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Vol. 88. Issue 3.
Pages 296-299 (July - September 2023)
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Vol. 88. Issue 3.
Pages 296-299 (July - September 2023)
Scientific letter
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Identified factors for developing recurrent acute pancreatitis and chronic pancreatitis: Genetic etiology should be considered. Report on cases in Mexican children
Factores identificados para desarrollar pancreatitis aguda recurrente y pancreatitis crónica: debemos considerar la etiología genética. Reporte de casos en niños mexicanos
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J.A. Macias-Floresa,
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dr.maciasflores@hotmail.com

Corresponding author. Hospital Infantil de Especialidades de Chihuahua, Av. Carlos Pacheco, s/n, Chihuahua, Mexico. Tel.: 4332900; Ext.: 22941.
, Y. Rivera-Suazob, L.J. Mejía-Marinc
a División de Gastroenterología, Hospital Infantil de Especialidades de Chihuahua, Chihuahua, Mexico
b División de Gastroenterología y Nutrición Pediátrica, Star Médica Hospital Infantil Privado, Mexico City, Mexico
c División de Genética Humana, Centro Estatal de Cancerología, Chihuahua, Mexico
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Table 1. Clinical characteristics, identified factors, and radiologic findings in the recurrent acute pancreatitis group.
Table 2. Clinical characteristics, identified factors, and radiologic findings in the chronic pancreatitis group.
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Cases of recurrent acute pancreatitis (RAP) and chronic pancreatitis (CP) in children have increased in recent years. RAP is characterized by two or more documented events of acute pancreatitis (AP) and occurs in 10-30% of cases of AP. CP is the end stage of progressive inflammation that manifests as fibrosis of the pancreatic parenchyma that eventually leads to exocrine and/or endocrine dysfunction.1,2

In children, there is usually more than one identified factor that contributes to its development and they are related to a broad range of etiologies (genetic, anatomic, obstructive, pharmacotoxic, traumatic, metabolic [inborn errors of metabolism], systemic, infectious, autoimmune, and idiopathic).3 Said conditions are related to morbidities, emergency room admissions, and hospitalizations.4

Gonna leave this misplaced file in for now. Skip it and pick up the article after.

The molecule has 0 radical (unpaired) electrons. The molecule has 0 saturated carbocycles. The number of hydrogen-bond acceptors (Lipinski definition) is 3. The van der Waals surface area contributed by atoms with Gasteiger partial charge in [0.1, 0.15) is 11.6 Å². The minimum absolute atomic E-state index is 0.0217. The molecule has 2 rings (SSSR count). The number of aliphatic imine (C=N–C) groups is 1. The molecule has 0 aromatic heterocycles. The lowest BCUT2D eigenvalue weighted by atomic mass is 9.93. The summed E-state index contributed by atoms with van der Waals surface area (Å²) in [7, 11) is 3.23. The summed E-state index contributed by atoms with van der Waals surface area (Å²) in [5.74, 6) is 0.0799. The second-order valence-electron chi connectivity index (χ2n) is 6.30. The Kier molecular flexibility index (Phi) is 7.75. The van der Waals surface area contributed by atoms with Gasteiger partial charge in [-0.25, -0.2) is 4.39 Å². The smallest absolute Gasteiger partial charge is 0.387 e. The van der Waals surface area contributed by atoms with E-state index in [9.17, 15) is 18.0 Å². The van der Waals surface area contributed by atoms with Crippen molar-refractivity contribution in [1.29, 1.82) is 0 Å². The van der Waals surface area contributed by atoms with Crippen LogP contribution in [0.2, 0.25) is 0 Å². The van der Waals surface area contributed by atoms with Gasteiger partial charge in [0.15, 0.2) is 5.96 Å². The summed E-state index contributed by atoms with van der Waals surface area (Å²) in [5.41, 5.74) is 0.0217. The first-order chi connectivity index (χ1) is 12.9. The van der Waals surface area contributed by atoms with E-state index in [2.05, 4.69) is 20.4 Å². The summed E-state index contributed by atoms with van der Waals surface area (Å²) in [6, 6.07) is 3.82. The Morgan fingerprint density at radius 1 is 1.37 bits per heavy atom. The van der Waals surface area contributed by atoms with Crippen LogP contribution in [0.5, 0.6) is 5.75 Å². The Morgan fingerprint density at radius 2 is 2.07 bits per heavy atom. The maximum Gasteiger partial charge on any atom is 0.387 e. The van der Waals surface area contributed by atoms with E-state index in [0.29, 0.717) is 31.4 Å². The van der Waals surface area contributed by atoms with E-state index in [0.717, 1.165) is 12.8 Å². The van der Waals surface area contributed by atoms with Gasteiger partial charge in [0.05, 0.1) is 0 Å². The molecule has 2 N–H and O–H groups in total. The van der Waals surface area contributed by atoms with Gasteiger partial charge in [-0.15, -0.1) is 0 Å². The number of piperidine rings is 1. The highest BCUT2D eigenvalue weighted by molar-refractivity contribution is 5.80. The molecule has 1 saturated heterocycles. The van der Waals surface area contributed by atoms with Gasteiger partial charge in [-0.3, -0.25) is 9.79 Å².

We describe herein 6 patients with RAP and 5 with CP, in whom the identified risk factors in the development of RAP and CP, proposed by the INSPPIRE group,5,6 were studied. Massive sequencing was carried out using the Illumina® platform. The characteristics of the RAP and CP cases are described in Tables 1 and 2, respectively. The risk factors for developing both RAP and CP are similar and genetic causes have been identified in > 50% of the cases of RAP and in ∼75% of the cases of CP, with 17% of cases having more than one pathogenic variant, according to the INSPPIRE report.3,5

Table 1.

Clinical characteristics, identified factors, and radiologic findings in the recurrent acute pancreatitis group.

Patient  BMI  Identified factor  Age (years) at onset of symptoms  Age (years) at diagnosis  Family history 
1, M  97  Genetic (PRSS1 pathogenic variant)  Pancreatitis (brother) 
2, F  35  Obstructive (cholelithiasis)  – 
3, F  52  Metabolic (hypertriglyceridemia)  – 
4, M  26  Idiopathic  12  – 
5, F  92  Obstructive (microlithiasis)  – 
6, M  40  Metabolic (hypercalcemia/primary hyperparathyroidism)  13  13  Pancreatitis (maternal aunt and grandmother) 

BMI: body mass index expressed in percentiles by the Centers for Disease Control and Prevention; F: female; M: male; PRSS1: cationic trypsinogen.

Table 2.

Clinical characteristics, identified factors, and radiologic findings in the chronic pancreatitis group.

Patient  BMI  Identified factor  Age (years), at symptom onset  Age (years) at diagnosis  Family history  Imaging findings  EPIx  EPIn 
1, M  Genetic (PRSS1 pathogenic variant)  12  12  RAP (brother)  Calcification  – 
2, M  Genetic (CFTR+PRSS1 pathogenic variants)  Type I diabetes mellitus (father and maternal grandmother)  Main pancreatic duct dilation  – 
3, F  10  Genetic (PRSS1 pathogenic variant)  10  11  –  Calcification and fibrosis in biopsy  – 
4, F  Genetic (PRSS1 pathogenic variant)  –  Calcification  – 
5, M  94  Idiopathic  12  13  –  Calcification  – 

BMI: body mass index expressed in percentiles of Centers for Disease Control and Prevention; CFTR: cystic fibrosis transmembrane conductance regulator; EPIn: endocrine pancreatic insufficiency; EPIx: exocrine pancreatic insufficiency; F: female; M: male; PRSS1: cationic trypsinogen; RAP: recurrent acute pancreatitis.

The median age at the time of diagnosis was 8 years (interquartile range [IQR] 5-12), the median number of emergency room visits prior to diagnosis was 3 (IQR 2-5), and the median number of hospitalizations in the past year was 2 (IQR 0-2).